After an experiment observing the embryos of fish placed in specific sites along the San Francisco Estuary, concerning findings suggested something in the water is inhibiting proper growth and development of the fish. Genetic and hormonal factors were affected, as some fish had a lack of body development in embryos. In one case, immature eggs were found in testes of male fish.
Academy Day presented the science behind pilot projects as well as generated questions for an environmental health scientist. The aim was to get individuals thinking about how scientists may engage in community related issues and how community issues can generate questions about science and policy.
Environmental health is associated with public health, just more broadly defined. It is associated with how the environment influences human health and disease. Humans can be exposed to risk factors in their home, community and workplaces. Examples include air pollution, chemicals from pesticides and inadequate water and poor sanitation.
“Our mission is to promote and protect the wellbeing of all species and their environments,” said Swee Teh, the director of the Aquatic Health Program and an adjunct professor in the UC Davis Department of Anatomy, Physiology and Cell Biology.
Teh highlighted important ongoing projects including researching natural toxic algal blooms in the water as well as the impact of plastic debris infiltration of aquatic habits globally.
“The first toxic algae sighting was in 1999, and has become increasing in size and frequency in Delta and Bay region over the years,” Teh said.
These sites can shift due to water level and climate, especially cycles in drought and rain. Factors that contribute to toxic algae include water level and temperature. The study of plastic debris infiltration on aquatic habitats globally is significant because various plastics are ingested by hundreds of species.
“Large plastics cause strangulation of aquatic organisms,” Teh said. “Micro-plastics, plastic chemicals, are toxic in aquatic life and can affect development and behavior.”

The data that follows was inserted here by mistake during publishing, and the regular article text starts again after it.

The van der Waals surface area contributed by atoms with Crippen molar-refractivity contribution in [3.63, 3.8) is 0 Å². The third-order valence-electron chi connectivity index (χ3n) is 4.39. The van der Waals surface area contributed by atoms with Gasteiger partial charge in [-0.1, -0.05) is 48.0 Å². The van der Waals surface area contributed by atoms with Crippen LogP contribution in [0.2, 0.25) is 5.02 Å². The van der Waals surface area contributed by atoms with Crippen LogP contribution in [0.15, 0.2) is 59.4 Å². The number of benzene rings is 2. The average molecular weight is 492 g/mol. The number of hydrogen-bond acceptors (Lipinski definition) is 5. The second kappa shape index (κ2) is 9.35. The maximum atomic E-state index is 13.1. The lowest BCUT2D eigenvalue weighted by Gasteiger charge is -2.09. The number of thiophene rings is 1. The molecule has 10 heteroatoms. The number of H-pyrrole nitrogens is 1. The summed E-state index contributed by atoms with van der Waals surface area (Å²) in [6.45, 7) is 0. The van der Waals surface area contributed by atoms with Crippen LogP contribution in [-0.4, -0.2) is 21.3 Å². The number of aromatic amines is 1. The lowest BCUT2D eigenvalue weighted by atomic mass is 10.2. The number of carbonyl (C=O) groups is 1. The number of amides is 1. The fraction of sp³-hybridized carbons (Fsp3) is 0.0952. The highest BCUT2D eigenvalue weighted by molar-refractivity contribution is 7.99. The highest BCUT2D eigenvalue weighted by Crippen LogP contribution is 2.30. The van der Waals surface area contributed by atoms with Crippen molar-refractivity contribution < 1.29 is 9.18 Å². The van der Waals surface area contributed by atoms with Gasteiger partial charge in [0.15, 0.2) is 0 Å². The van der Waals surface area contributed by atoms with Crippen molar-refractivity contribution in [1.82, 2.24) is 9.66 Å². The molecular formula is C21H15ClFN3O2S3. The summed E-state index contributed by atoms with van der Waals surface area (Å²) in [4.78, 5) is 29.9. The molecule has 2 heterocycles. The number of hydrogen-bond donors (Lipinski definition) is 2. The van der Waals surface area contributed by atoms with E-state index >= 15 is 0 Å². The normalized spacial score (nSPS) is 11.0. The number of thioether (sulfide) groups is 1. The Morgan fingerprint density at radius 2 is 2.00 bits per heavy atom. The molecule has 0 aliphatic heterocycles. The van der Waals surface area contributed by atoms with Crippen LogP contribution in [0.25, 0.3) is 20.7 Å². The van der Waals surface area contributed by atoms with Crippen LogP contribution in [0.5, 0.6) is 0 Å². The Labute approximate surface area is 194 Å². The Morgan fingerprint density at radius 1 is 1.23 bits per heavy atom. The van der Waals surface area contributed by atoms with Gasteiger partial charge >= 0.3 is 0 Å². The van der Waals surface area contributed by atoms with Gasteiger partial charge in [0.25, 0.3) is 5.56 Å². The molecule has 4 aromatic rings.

The ingestion of large plastics can cause a bird or fish to think it is full. Since plastic doesn’t degrade easily and stays in the stomach, the animal dies of starvation.
Academy Day opened the doors for communication between researchers and community outreach groups. In addition, the researchers were able to hear the needs and concerns within the environmental health community.
“Notice that many questions generated from different groups can be applied to short term and long term time scale,” London said. “For example, the same issue such as pesticides association with human health may be immediate for scientists but long term for policy.”
Groups such as the CWC perform community outreach, such as community meetings, encouraging people to participate in policy in Sacramento, and bringing people to communities impacted from these factors, specifically those lacking safe and affordable drinking water.
“We provide state-wide advocacy to insure that everyone has basic access to safe water because often decision makers are not responsible to the needs of communities like farmers and low income families,” Jensen said.
Written by Shivani Kamal — firstname.lastname@example.org